Uniaxial pressure control of competing orders in a high-temperature superconductor

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Science  30 Nov 2018:
Vol. 362, Issue 6418, pp. 1040-1044
DOI: 10.1126/science.aat4708

Squeezing into the third dimension

Cuprate superconductors are known to harbor charge order in part of their phase diagram. Curiously, the order has a two-dimensional (2D) character at zero magnetic field, whereas a 3D order appears at high fields. Kim et al. now show that in a yttrium-based cuprate, a 3D charge order can be induced even at zero magnetic field. The authors compressed the material along one direction and measured a large inelastic x-ray scattering signal that was consistent with the formation of a 3D order. The measurements suggest that the induced order is associated with an optical lattice mode in the material.

Science, this issue p. 1040


Cuprates exhibit antiferromagnetic, charge density wave (CDW), and high-temperature superconducting ground states that can be tuned by means of doping and external magnetic fields. However, disorder generated by these tuning methods complicates the interpretation of such experiments. Here, we report a high-resolution inelastic x-ray scattering study of the high-temperature superconductor YBa2Cu3O6.67 under uniaxial stress, and we show that a three-dimensional long-range-ordered CDW state can be induced through pressure along the a axis, in the absence of magnetic fields. A pronounced softening of an optical phonon mode is associated with the CDW transition. The amplitude of the CDW is suppressed below the superconducting transition temperature, indicating competition with superconductivity. The results provide insights into the normal-state properties of cuprates and illustrate the potential of uniaxial-pressure control of competing orders in quantum materials.

Moderately doped high-temperature superconductors show an ubiquitous tendency toward charge order (1). Manifestations of charge ordering include striped order—an incommensurate modulation of both charge and spin that suppresses superconductivity in lanthanum-based cuprates (2, 3)—and a biaxial charge density wave (CDW) with quasi–two-dimensional (2D) short-range order in the CuO2 planes of all other cuprate families (412). The origin of CDW order and its relationship with superconductivity are widely debated issues. It is well-established that static CDW order and superconductivity compete; however, it is not clear whether the two orders are best described as mutually incompatible (7, 8), as different manifestations of the same pairing interaction (13), or as different aspects of a composite order parameter (14, 15). These issues have direct and important implications for the mechanism of high-temperature superconductivity (HTSC).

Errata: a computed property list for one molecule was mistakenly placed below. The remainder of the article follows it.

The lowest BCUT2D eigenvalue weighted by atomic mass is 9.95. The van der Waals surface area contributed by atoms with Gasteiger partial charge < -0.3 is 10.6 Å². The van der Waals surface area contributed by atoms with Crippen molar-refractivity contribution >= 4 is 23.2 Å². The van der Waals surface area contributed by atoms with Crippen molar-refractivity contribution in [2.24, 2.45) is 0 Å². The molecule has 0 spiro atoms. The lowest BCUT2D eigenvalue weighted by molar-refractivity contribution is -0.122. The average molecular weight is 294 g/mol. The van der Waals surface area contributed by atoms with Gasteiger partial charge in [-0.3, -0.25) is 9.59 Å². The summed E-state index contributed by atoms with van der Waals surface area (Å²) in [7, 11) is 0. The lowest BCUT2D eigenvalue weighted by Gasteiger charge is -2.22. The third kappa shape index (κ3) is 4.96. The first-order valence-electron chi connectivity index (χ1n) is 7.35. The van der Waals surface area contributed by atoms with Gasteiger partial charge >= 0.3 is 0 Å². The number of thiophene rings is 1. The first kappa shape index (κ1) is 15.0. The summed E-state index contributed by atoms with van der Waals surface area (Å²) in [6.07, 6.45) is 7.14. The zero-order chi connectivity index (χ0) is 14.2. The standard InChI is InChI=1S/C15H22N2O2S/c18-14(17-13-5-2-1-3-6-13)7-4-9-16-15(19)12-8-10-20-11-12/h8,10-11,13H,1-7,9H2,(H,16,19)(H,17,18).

The YBa2Cu3O6+x (YBCO6+x) family has been particularly well studied because doping-induced structural disorder is less severe than in other families. In this compound, the competition between superconductivity and CDW order is evidenced by the depression of the CDW amplitude upon cooling below the superconducting transition temperature (Tc) (7, 8) and by its enhancement in magnetic fields that weaken superconductivity (8, 9). Nuclear magnetic resonance (NMR) and x-ray studies further showed that in fields larger than ~15 T, a 3D long-range ordered uniaxial CDW (1619) is induced. This 3D order is distinct from the 2D one, although they coexist and are related to each other; for example, they have the same in-plane incommensurability. The 3D order has an identifiable thermodynamic transition (2022), whereas the 2D CDW onsets gradually (23, 24), and it is not clear whether it constitutes an alternative ground state or is, for example, a vestige of the 3D order that is weakened by the interaction with superconductivity.

We used inelastic x-ray scattering (IXS) on a sample of YBCO6.67 (Tc = 65K, doping p = 0.12) to show that uniaxial pressure along the crystallographic a axis can induce long-range 3D CDW order, in the absence of a magnetic field.

We first specify why we chose to work with uniaxial pressures. In the doping range of interest (0.08 < p < 0.15), hydrostatic pressure yields, through self-doping and other effects, an increase of Tc (25). A recent study of the biaxial charge modulation further revealed its rapid suppression under hydrostatic pressure (26). However, it has long been established that, at least in the limit of low pressures, the effect of hydrostatic pressure on Tc reflects a net sum of larger effects of uniaxial pressures that almost cancel each other out (27, 28). In particular, close to p ~ 0.12, where the charge modulation is maximized, uniaxial pressure applied along the a axis suppresses Tc (29, 30)